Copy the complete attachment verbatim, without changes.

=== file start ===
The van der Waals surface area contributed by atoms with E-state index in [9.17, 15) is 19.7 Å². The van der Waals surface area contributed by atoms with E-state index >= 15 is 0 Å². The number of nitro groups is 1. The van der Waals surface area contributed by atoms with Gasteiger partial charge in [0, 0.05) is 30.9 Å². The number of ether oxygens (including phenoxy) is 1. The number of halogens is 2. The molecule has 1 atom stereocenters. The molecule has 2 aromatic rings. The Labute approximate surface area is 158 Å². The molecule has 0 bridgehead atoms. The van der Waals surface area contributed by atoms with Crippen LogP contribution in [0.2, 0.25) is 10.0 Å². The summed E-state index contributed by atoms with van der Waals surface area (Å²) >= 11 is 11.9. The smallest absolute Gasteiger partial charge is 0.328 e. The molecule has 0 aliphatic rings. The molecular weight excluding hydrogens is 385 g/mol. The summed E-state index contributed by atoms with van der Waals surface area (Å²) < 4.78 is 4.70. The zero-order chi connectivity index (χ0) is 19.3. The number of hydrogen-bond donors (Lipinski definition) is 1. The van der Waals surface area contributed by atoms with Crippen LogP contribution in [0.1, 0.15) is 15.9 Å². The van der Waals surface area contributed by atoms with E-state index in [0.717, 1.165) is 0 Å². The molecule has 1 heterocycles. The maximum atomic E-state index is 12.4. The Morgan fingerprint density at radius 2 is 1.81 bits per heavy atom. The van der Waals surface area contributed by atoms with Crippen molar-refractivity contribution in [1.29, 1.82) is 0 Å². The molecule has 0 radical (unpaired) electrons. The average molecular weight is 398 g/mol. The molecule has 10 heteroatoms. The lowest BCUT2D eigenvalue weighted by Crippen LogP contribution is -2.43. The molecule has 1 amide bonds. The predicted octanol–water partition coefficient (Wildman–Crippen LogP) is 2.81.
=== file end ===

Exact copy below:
The van der Waals surface area contributed by atoms with E-state index in [9.17, 15) is 19.7 Å². The van der Waals surface area contributed by atoms with E-state index >= 15 is 0 Å². The number of nitro groups is 1. The van der Waals surface area contributed by atoms with Gasteiger partial charge in [0, 0.05) is 30.9 Å². The number of ether oxygens (including phenoxy) is 1. The number of halogens is 2. The molecule has 1 atom stereocenters. The molecule has 2 aromatic rings. The Labute approximate surface area is 158 Å². The molecule has 0 bridgehead atoms. The van der Waals surface area contributed by atoms with Crippen LogP contribution in [0.2, 0.25) is 10.0 Å². The summed E-state index contributed by atoms with van der Waals surface area (Å²) >= 11 is 11.9. The smallest absolute Gasteiger partial charge is 0.328 e. The molecule has 0 aliphatic rings. The molecular weight excluding hydrogens is 385 g/mol. The summed E-state index contributed by atoms with van der Waals surface area (Å²) < 4.78 is 4.70. The zero-order chi connectivity index (χ0) is 19.3. The number of hydrogen-bond donors (Lipinski definition) is 1. The van der Waals surface area contributed by atoms with Crippen LogP contribution in [0.1, 0.15) is 15.9 Å². The van der Waals surface area contributed by atoms with E-state index in [0.717, 1.165) is 0 Å². The molecule has 1 heterocycles. The maximum atomic E-state index is 12.4. The Morgan fingerprint density at radius 2 is 1.81 bits per heavy atom. The van der Waals surface area contributed by atoms with Crippen molar-refractivity contribution in [1.29, 1.82) is 0 Å². The molecule has 0 radical (unpaired) electrons. The average molecular weight is 398 g/mol. The molecule has 10 heteroatoms. The lowest BCUT2D eigenvalue weighted by Crippen LogP contribution is -2.43. The molecule has 1 amide bonds. The predicted octanol–water partition coefficient (Wildman–Crippen LogP) is 2.81.